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23 Jan, 2014 12:49

​44 HD films a second: Team in UK manages fastest ever ‘real world’ internet speeds

​44 HD films a second: Team in UK manages fastest ever ‘real world’ internet speeds

Remember a time when 256Kbps offered a broadband revolution in permanent connectivity? Those days truly belong to the digital dinosaurs, as UK scientists have created the fastest ever real-world internet connection, clocking in at 1.4 terabits per second.

A terabit is 1000 gigabits or 125,000 megabytes, and if the speeds registered by the joint research team from French telecoms company Alcatel-Lucent and London-based BT prove commercially viable, a user would be able to download as many as 44 high definition films in one second.

The team employed a protocol dubbed Flexigrid, which allows for the overlaying of multiple transmission channels over the same connection. The resulting ‘Alien Super Channel’ sees seven 200 gigabit-per-second channels running in parallel, boosting transmission efficiency by 42.5 percent over previous attempts.

Speaking with BBC News, Kevin Drury, optical marketing leader at Alcatel-Lucent, likened the new development to reducing the spaces between lanes on a busy highway, enabling more lanes of traffic to share the same space.

Dr. Tim Whitley, BT's MD of research and innovation, told CNET UK the trials were part of BT’s “long history of being on the cutting edge in telecommunications innovations.”

"These trials continue that tradition, as we work with Alcatel-Lucent to push the boundaries of fiber technology, allowing us to support the ever-increasing bandwidth required by our customers, and deliver new and exciting services which rely on fast, data-hungry applications," he said.

Although faster internet speeds have been measured in labs, this is the first time such a blisteringly fast connection has been obtained under “real world conditions.”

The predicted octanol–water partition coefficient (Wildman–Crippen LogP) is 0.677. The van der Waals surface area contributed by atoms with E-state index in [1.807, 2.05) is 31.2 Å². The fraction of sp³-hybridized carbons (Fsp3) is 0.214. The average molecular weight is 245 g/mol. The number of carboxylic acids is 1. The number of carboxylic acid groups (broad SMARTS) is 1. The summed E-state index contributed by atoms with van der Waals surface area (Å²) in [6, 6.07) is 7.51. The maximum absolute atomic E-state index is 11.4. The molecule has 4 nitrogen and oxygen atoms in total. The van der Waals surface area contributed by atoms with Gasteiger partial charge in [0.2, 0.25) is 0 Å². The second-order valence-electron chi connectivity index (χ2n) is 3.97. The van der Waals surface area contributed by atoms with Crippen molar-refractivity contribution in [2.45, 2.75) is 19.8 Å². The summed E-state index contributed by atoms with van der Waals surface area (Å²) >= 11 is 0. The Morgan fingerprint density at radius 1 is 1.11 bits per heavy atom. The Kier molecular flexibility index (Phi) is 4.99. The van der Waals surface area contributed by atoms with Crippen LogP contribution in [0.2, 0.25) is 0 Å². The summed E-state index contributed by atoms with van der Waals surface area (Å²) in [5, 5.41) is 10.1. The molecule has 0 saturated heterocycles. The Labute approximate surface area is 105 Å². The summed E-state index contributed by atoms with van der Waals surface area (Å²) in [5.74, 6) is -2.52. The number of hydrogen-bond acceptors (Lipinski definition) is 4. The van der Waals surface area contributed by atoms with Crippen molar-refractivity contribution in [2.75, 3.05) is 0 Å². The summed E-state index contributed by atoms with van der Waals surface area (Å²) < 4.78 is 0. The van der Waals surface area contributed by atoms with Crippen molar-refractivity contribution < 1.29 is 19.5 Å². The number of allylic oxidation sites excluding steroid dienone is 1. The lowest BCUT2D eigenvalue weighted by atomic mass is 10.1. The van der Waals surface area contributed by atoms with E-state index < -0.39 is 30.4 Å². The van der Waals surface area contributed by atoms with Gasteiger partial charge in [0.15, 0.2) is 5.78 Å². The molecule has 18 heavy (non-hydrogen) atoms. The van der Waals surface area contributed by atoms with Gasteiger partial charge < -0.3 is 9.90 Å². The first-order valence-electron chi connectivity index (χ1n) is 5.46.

What’s particularly exciting about the Flexigrid protocol is that it does not necessitate infrastructure changes, and could in theory run on currently existing fiber whose utility is not being maximized.

At present, the a average peace speed for the UK hovers around 36.3 megabits per second, almost double the global average, and just a hair behind the US.

The semi-autonomous city-state Hong Kong, meanwhile, is the global internet hot spot, registering average high speeds of 63.6 megabits per second; treble the global average and over 22,000 times slower than that achieved in the Flexigrid tests.

Of course, other technology is in the works to supercharge the flow of web traffic. Google Fiber, which has been rolled out in select locations in the US over the past several years, offers subscribers a one-Gigabit-per-second (Gbps) internet option.

In South Korea, mobile operator SK Telecom Co announced plans this week to introduce a 300-megabit-per-second option, leaving Western 4G services in the dust.

On the experimental end of wizardly Wi-Fi connections, in October a German team of scientists pulled off a 100 Gbps connection. Even Wi-Fi speed that swift could soon become the internet’s version of the horse and buggy.

Swen Konig, one of the researchers on the project, told Gizmodo that with a few tweaks, Wi-Fi could catch up with recent fiber optic feats in no time.

“By employing optical and electrical multiplexing techniques, i.e., by simultaneously transmitting multiple data streams, and by using multiple transmitting and receiving antennas, the data rate could be multiplied,” said Konig.

“Hence, radio systems having a data rate of 1 terabit per second appear to be feasible.”